Research

Unlike in mathematics, it is rare to have exact solutions to physics problems. 

“When they do present themselves, they are an opportunity to test the approximation schemes (algorithms) that are used to make progress in modern physics,” said Michael Strickland, Ph.D., associate professor of physics at Kent State University.  

The National Science Foundation (NSF) has awarded Kent State University a $300,000 grant for three College of Arts and Sciences faculty members to study how human dynamics across social media and social networks can be modeled. The grant is part of a $999,887 collaboration with San Diego State University and the University of Arkansas.

While most can agree that STEM (science, technology, engineering and mathematics) experiences outside of school can be exciting and engaging for young people, there is much that isn’t known about its impact on short-term and long-term learning. How can it best be connected to what students are learning in school? How can young people have equitable opportunities to access quality informal science education? How do you measure this kind of learning?

Today’s smartphones are designed to entertain and are increasingly marketed to young adults as leisure devices. Not surprisingly, research suggests that young adults most often use their phones for entertainment purposes rather than for school or work.  

Scholar of the Month Jeffrey T. Child Associate Professor of Communication College of Communication and Information 2007-present

For Robert Twieg, Ph.D., a professor in Kent State University’s Department of Chemistry and Biochemistry, the recent news of his longtime collaborator William E. Moerner winning the 2014 Nobel Prize for Chemistry was actually no surprise at all. In fact, he believes that “he’s deserved it for a while.”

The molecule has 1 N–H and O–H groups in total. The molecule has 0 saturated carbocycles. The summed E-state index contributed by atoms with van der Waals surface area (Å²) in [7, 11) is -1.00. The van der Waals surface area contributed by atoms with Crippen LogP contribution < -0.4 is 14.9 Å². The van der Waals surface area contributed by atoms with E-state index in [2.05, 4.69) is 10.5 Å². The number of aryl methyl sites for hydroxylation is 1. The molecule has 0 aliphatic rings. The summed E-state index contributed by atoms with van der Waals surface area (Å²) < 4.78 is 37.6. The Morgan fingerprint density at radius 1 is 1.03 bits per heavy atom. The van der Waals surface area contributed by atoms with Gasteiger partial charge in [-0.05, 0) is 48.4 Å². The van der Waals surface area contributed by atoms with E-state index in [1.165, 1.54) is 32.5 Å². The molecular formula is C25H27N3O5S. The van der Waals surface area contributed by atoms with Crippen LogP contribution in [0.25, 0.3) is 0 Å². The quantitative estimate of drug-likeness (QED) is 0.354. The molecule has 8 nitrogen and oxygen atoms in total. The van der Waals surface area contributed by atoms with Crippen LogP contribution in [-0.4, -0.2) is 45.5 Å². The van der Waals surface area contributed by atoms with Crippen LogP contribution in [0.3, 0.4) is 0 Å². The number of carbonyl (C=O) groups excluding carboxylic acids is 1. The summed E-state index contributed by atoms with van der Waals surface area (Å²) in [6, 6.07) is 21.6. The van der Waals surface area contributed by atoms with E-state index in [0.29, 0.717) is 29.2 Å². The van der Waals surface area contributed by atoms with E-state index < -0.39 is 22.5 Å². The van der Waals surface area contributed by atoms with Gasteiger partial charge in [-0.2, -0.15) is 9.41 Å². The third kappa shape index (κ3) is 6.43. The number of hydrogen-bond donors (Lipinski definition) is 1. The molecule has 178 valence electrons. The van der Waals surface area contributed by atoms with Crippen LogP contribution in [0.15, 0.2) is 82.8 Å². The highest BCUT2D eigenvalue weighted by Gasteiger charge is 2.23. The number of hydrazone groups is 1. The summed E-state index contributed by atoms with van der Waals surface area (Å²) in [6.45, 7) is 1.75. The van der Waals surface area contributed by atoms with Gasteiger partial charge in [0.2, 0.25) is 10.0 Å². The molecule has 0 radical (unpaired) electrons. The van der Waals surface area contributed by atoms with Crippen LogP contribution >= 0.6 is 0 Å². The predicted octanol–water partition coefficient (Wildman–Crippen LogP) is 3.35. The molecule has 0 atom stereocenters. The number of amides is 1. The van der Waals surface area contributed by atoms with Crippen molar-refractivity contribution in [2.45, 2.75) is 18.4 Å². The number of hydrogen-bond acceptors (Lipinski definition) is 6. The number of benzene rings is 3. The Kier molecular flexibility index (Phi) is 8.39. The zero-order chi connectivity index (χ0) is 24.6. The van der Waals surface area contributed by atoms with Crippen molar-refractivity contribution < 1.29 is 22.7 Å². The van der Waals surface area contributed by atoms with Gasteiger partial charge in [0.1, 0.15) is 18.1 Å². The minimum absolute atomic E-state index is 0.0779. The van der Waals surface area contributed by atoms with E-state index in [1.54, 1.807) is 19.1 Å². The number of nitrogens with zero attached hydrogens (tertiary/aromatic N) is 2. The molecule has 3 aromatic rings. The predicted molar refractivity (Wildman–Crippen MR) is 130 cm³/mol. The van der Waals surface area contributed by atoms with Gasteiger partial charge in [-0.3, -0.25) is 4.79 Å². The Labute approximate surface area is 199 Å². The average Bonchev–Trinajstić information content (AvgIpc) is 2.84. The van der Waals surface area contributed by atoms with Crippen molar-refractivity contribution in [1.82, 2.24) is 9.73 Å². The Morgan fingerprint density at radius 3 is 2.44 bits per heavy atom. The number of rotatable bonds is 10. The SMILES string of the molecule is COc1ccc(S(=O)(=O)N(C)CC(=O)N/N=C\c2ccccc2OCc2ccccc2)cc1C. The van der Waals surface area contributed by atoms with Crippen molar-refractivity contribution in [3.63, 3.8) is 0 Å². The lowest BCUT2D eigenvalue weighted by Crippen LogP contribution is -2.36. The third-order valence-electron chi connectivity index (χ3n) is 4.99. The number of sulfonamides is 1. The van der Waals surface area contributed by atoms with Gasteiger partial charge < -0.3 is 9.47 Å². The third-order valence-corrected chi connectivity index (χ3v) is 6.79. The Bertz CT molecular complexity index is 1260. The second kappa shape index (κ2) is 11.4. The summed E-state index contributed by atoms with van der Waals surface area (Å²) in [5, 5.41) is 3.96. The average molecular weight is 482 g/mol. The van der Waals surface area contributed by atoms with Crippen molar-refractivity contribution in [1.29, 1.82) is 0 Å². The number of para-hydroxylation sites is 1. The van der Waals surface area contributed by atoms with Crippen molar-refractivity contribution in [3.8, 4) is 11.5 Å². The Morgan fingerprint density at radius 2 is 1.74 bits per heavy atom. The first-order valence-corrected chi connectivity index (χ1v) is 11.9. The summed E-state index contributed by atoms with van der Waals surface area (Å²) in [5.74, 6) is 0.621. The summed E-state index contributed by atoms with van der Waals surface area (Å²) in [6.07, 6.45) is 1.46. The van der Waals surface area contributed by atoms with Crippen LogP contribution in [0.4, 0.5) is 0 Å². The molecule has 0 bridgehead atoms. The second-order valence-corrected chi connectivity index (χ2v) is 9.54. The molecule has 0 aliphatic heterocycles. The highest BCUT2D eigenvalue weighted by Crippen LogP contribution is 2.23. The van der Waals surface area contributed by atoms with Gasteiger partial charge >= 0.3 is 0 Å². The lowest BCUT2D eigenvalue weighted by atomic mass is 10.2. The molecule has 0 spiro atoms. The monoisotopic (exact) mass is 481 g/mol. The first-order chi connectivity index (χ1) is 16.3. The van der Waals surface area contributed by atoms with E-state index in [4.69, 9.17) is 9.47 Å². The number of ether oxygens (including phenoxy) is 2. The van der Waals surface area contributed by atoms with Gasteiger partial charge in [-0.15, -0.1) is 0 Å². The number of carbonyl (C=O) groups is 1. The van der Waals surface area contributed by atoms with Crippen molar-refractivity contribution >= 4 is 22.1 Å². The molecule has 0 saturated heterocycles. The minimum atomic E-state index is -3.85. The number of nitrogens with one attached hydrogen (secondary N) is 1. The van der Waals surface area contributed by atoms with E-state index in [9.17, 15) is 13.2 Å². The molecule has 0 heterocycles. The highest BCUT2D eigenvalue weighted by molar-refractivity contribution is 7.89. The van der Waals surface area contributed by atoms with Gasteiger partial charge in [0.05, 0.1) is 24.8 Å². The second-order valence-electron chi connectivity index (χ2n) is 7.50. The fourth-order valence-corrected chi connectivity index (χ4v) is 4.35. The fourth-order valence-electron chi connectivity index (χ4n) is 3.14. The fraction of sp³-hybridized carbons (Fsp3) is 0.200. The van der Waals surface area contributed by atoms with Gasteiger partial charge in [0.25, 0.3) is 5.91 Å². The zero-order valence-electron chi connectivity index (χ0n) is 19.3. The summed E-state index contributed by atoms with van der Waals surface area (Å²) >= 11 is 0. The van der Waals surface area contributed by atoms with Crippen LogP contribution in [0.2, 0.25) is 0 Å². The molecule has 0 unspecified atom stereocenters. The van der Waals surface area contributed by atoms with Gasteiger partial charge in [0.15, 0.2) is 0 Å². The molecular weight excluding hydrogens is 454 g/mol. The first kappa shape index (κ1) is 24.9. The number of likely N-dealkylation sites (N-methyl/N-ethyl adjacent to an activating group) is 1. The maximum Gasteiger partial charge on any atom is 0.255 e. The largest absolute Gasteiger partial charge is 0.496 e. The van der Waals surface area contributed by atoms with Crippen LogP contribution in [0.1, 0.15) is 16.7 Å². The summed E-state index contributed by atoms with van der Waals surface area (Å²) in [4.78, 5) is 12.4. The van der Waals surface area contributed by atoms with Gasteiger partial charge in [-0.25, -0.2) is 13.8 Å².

A research group at Kent State University has described the structure of a new type of liquid crystal that had been predicted theoretically but never seen.

A Kent State University neurobiologist is one of four researchers in the U.S. awarded grants by the Jérôme Lejeune Foundation for projects to improve cognition in individuals with Down syndrome.

Kent State University hosts its inaugural Water Research Symposium, titled “Human Impacts on Water: Ohio’s Most Important Natural Resource” and co-sponsored by the Cleveland Water Alliance, on Thursday, Nov. 14, from 7-9:30 p.m. and Friday, Nov. 15, from 8:30 a.m.-4 p.m. at the Kent State University Hotel and Conference Center in downtown Kent, Ohio. The purpose of this symposium is to provide opportunities for scholarly interactions between regional and international aquatic scientists and for the general public to learn more about the importance of water.

To meet current U.S. coal demand through surface mining, an area of the Central Appalachians the size of Washington, D.C., would need to be mined every 81 days.  

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